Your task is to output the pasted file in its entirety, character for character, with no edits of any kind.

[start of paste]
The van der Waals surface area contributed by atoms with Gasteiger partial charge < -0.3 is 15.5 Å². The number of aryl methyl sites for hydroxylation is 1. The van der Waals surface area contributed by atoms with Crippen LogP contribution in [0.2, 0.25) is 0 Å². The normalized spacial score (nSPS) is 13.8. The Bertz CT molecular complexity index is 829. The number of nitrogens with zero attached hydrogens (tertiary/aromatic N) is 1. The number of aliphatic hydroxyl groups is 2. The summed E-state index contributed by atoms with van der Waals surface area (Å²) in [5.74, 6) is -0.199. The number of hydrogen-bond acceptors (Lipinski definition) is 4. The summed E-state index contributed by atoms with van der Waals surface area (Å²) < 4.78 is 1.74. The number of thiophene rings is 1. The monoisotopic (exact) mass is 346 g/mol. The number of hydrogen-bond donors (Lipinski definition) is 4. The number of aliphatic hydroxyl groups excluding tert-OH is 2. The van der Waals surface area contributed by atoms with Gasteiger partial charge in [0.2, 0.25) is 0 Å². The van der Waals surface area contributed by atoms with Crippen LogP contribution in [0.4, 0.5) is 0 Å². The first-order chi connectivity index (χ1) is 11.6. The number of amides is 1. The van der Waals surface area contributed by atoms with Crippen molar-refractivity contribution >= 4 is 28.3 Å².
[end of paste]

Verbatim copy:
The van der Waals surface area contributed by atoms with Gasteiger partial charge < -0.3 is 15.5 Å². The number of aryl methyl sites for hydroxylation is 1. The van der Waals surface area contributed by atoms with Crippen LogP contribution in [0.2, 0.25) is 0 Å². The normalized spacial score (nSPS) is 13.8. The Bertz CT molecular complexity index is 829. The number of nitrogens with zero attached hydrogens (tertiary/aromatic N) is 1. The number of aliphatic hydroxyl groups is 2. The summed E-state index contributed by atoms with van der Waals surface area (Å²) in [5.74, 6) is -0.199. The number of hydrogen-bond acceptors (Lipinski definition) is 4. The summed E-state index contributed by atoms with van der Waals surface area (Å²) < 4.78 is 1.74. The number of thiophene rings is 1. The monoisotopic (exact) mass is 346 g/mol. The number of hydrogen-bond donors (Lipinski definition) is 4. The number of aliphatic hydroxyl groups excluding tert-OH is 2. The van der Waals surface area contributed by atoms with Gasteiger partial charge in [0.2, 0.25) is 0 Å². The van der Waals surface area contributed by atoms with Crippen LogP contribution in [0.4, 0.5) is 0 Å². The first-order chi connectivity index (χ1) is 11.6. The number of amides is 1. The van der Waals surface area contributed by atoms with Crippen molar-refractivity contribution >= 4 is 28.3 Å².